Auto Loan And How It Affects Debt To Income Ratios

These days new car prices can easily surpass the $30,000 mark.  Many folks do not have $30,000 saved so the majority of new car buyers get an auto loan when purchasing a new vehicle.  Used car prices are also very expensive and if you want to get any vehicle that is newer and in good running condition that is reliable, you can expect to pay over $10,000 plus for it.  Again, an auto loan will most likely be necessary.

Auto Loans Have Great Impact On Home Loans

Auto loans are not like mortgage loans in a sense that they are shorter term loans.  Mortgage loans are amortized over 30 years but auto loans are normally amortized over 3 to 5 years so the payments are high.  For example, a typical new vehicle is over $30,000.  If you were to put $3,000 down payment on a $30,000 car and finance $27,000, your monthly payment will be $512.62 per month at a rate of 5.25% interest rate.  $512.62 per month is equivalent to a $104,204.11 mortgage loan amount at a 4.25% mortgage rate amortized over 30 years.  So if you were to purchase a $30,000 car and put down $3,000 and finance $27,000 to yield a car payment of $512.62, that would be decrease your mortgage loan qualification amount by $104,204.11.  Many home buyers who recently purchased a new vehicle have trouble for qualifying for a mortgage loan on the home they want because their auto loan payment really affects their debt to income ratios when qualifying for a residential mortgage loan.

Auto Loan Basics

In most states, when you get an auto loan, the auto finance company holds the title until you made your last auto loan payment.  Once you have paid your auto loan in full, then the auto finance company turns over the title to you.  If you default on your auto loan, your auto gets repossessed and sold at a car auction.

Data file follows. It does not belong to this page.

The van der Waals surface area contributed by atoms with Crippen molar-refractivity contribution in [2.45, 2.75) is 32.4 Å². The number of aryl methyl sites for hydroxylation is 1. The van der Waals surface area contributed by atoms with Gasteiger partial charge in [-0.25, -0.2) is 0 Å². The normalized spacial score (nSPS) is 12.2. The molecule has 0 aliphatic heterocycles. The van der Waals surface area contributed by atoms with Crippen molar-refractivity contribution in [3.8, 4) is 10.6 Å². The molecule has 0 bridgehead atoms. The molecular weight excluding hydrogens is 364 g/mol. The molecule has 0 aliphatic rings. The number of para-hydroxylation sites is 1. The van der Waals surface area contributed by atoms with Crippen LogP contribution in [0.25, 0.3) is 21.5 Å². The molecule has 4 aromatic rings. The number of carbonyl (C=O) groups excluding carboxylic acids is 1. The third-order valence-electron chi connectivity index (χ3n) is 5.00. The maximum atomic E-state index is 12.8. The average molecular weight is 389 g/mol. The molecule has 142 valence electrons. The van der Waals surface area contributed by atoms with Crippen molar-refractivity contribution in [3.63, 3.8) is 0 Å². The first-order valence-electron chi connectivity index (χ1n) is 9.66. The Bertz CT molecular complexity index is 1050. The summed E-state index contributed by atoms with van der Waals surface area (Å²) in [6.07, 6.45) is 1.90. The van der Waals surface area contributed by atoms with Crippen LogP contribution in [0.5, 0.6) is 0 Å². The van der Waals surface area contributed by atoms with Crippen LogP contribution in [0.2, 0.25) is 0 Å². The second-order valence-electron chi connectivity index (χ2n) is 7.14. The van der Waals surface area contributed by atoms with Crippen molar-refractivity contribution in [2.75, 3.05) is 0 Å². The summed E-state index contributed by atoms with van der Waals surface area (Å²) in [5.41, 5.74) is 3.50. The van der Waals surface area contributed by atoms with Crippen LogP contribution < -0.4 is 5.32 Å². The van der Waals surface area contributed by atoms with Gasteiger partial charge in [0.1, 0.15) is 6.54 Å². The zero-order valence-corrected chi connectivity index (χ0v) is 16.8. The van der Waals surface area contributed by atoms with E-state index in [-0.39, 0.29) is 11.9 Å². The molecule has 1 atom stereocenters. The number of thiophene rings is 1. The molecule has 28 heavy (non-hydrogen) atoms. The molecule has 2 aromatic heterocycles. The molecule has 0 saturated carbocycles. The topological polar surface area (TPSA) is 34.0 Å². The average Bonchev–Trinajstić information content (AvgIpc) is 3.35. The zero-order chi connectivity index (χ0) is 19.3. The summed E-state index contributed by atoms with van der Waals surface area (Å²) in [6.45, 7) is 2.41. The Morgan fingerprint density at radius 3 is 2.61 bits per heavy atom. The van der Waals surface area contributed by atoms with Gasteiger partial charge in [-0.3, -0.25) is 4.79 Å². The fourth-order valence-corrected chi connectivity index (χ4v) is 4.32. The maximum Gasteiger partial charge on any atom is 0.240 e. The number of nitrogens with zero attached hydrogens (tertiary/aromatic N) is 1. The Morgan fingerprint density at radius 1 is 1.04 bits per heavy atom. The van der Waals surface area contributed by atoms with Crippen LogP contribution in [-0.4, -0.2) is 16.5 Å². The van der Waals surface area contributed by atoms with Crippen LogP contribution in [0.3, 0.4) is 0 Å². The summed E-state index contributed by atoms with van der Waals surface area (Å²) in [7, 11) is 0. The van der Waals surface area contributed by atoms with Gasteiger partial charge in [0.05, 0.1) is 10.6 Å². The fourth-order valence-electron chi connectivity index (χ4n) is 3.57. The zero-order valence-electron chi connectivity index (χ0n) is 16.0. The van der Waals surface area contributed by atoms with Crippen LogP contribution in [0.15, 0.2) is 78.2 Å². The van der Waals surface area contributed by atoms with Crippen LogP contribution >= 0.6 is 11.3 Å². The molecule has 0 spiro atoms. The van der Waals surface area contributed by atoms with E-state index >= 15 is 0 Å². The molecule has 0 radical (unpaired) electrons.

Auto Depreciation

If the auto is sold less than the balanced owed, the auto finance company can go after you for the deficiency.  If you do not pay and the auto loan company realizes that you have a job and assets, they can file a lawsuit against you and try to get a judgment from the courts.  Once they have a judgment against you, they can come after you by garnishing your wages or seizing your bank accounts.  All autos financed by an auto finance company requires that you have mandatory full coverage auto insurance so in the event of theft, accident, or vandalism, the auto lender’s assets are covered.

How Difficult Is It To Get An Auto Loan?

It is not too difficult to get an auto loan.  If you have bad credit and want to purchase a new car, the auto loan company will most likely require you to put more money down.  For those with perfect or great credit, they can get an auto loan with very little or no money down.  An auto loan finance company will report your auto loan payment history to all three credit reporting agencies.  Making your payments on time on your auto loan is a great way of re-establishing your credit if you have bad credit and want to re-establish your credit.  If you are late on your auto loan monthly payments, your credit scores will suffer and it will also be reflected on your credit report that you are a late payer and can have negative consequences on you getting future credit.

If You Intend In Buying A Home, Buy Your Car Later

As mentioned earlier, an auto loan will greatly impact your debt to income ratios when it comes to qualifying for a mortgage because auto loans are shorter term loans.  Most auto loans are amortized over 3 to 5 years so an average automobile loan payment is normally $500 per month.  A $500 monthly payment is equivalent to a $100,000 mortgage.  If you have a reliable vehicle and are intending in buying a new car but also are thinking of purchasing a new home, get the new home first and get the car after you have purchased your new home.

By Gustan Cho

www.gustancho.com

The information contained on Gustan Cho Associates website is for informational purposes only and is not an advertisement for products offered by The Gustan Cho Team @ Gustan Cho Associates or its affiliates. The views and opinions expressed herein are those of the author and/or guest writers of Gustan Cho Associates Mortgage & Real Estate Information Resource Center website and do not reflect the policy of Gustan Cho Associates Lenders Network, its officers, subsidiaries, parent, or affiliates.

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